Imagine being forced to leave your home because of war, walking hundreds of miles to relative safety in a neighboring country, eking out a meager living to keep your family fed — and then war finds you again.

Talk about making a hard life harder.

That’s the situation that refugees in Sudan find themselves in as heavy fighting broke out in the middle of April. It has turned the capital, Khartoum, into a ghost town. There’s no water, no power, no health care and no food. Armed men are invading homes to “rob, rape and kill,” as reported by The Washington Post, and those who can are fleeing for their lives. According to The New York Times, regional spokeswoman for the United Nations refugee agency, Faith Kasina, said, “The humanitarian impact of this crisis is going to be almost unimaginable. The worst case scenario is unfolding right before our eyes.”

The humanitarian crisis includes not just the outbreak of violence and lack of basic necessities, but the displacement of people in an area rocked by violence, poverty and natural disasters. There has been war (some say genocide) in Ethiopia, starvation and fighting in South Sudan, flooding in Sudan and South Sudan and a coup in Chad. According to United Nations High Commissioner for Refugees data, Sudan was home to 1.14 million refugees, most of them from South Sudan, an independent country roiled by civil war since 2011. They have also hosted refugees fleeing from conflicts in Eritrea, Ethiopia and Syria. Now many of those refugees are on the move again.

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This month’s explosion in violence has been simmering since 2019 when Omar al-Bashir was overthrown. The former president had been indicted by the International Criminal Court for war crimes and crimes against humanity for murder, extermination, forced relocation, torture and rape. Women called “Kandakat,” named after Nubian queens, led the revolt.

There was an effort to transition to a democracy, but in 2021, Gen. Abdel Fattah Burhan, who leads the armed forces, and Gen. Mohammed Hamdan Dagalo (known as Hededti), who leads the paramilitary group called the Rapid Support Forces, led a military coup and took power.

During the time between the coup and the conflagration that began on April 15, both sides worked to fill their war chests and woo other international powers to support them, including Russia (and the Wagner group), Egypt, Libya and the United Arab Emirates. They’ve also been engaged — at least superficially — in talks about power, peace and governmental structure.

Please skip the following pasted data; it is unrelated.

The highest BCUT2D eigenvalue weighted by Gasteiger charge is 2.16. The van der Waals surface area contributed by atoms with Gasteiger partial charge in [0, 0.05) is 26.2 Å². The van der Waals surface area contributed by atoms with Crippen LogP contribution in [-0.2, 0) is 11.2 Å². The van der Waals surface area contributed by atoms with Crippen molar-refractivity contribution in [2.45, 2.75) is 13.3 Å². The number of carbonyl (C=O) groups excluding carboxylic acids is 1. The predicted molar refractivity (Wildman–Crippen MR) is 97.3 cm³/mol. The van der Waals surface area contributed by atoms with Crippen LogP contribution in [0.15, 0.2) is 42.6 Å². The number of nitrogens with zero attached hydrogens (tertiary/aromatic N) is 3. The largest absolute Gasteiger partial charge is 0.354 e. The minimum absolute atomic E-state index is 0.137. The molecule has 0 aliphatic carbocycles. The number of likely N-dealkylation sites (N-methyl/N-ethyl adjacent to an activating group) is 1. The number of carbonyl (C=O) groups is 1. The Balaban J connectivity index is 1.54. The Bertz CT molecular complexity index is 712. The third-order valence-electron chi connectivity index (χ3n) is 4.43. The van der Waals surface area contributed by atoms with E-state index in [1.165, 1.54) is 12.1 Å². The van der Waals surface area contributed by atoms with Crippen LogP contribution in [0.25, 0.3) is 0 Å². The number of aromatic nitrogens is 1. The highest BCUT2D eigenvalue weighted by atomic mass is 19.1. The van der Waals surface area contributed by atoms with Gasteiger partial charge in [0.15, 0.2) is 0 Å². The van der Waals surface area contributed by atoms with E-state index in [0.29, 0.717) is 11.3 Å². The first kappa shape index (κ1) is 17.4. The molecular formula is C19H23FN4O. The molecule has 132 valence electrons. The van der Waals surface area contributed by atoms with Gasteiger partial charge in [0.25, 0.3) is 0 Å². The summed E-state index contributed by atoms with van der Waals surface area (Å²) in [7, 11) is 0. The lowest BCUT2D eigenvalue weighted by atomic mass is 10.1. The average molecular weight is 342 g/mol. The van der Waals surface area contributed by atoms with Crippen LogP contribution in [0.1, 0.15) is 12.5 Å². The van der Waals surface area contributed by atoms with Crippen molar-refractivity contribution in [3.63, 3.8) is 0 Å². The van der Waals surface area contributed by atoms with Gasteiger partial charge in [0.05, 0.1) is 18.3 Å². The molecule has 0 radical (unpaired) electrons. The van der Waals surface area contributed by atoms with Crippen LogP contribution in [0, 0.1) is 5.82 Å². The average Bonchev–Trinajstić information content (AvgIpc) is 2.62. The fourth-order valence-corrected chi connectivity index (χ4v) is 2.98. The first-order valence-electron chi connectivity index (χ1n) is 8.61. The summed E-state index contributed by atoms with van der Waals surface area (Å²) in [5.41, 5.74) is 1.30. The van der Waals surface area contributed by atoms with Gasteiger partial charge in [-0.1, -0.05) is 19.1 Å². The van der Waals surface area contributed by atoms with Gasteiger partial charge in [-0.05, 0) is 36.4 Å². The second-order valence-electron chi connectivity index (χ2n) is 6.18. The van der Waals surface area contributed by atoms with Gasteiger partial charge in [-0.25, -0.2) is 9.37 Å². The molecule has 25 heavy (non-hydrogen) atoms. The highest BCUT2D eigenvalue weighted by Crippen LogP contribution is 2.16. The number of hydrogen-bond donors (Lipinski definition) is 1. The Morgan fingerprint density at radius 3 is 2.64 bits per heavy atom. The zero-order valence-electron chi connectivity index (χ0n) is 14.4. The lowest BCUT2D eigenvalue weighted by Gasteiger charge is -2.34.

Jacqueline Burns, a former adviser to the U.S. special envoy for Sudan and South Sudan, and a senior policy analyst at the nonprofit, nonpartisan Rand Corporation think tank, wrote about the problems with what she calls “never-ending peace negotiations” in the region.

Armed groups and dictatorial regimes know that as long as they are participating in a peace process, international pressures will eventually — often quickly — ebb. If they are pressed into signing an agreement, there are typically very few effective mechanisms to hold them to it. What’s more, the time put into these peace processes — which in Sudan’s case amounted to decades — is spent by the armed groups amassing political and military power.

She says that international interveners legitimize those armed groups “as the only valid power brokers or voices that need to be heard.” Women, in spite of leading the 2019 revolt, have been left out of the peace process almost exclusively. As I’ve written previously, research by Marie O’Reilly, Andrea Ó Súilleabháin and Thania Paffenholz has already shown that when women are at the negotiating table, the peace agreement reached is 35% more likely to last at least 15 years. Desirée Nilsson’s research from 2012 found that when civil society groups, including women’s organizations, are involved in making a peace agreement, it is 64% less likely to fail than if they are not involved.

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Further, Burns writes, if the international community truly wants to stop the “continued cycle of violence and human suffering,” they must stop prioritizing the “armed and corrupt” over those seeking “real reform and representation.” What should be clear, writes Jeffrey Feltman, a former U.S. special envoy to the Horn of Africa and former U.N. undersecretary general for political affairs, is “that Burhan and Hemedti are not reformers — and that they will never be reformed.”

In the meantime, more than 400 people have been killed, a lab containing biohazardous samples of measles, cholera, polio and other pathogens has been seized by one of the fighting parties and the fourth cease-fire agreement in 10 days failed to hold. The ink wasn’t even dry.

Holly Richardson is the editor of Utah Policy. rfubn ol;;;;;;;t.rygy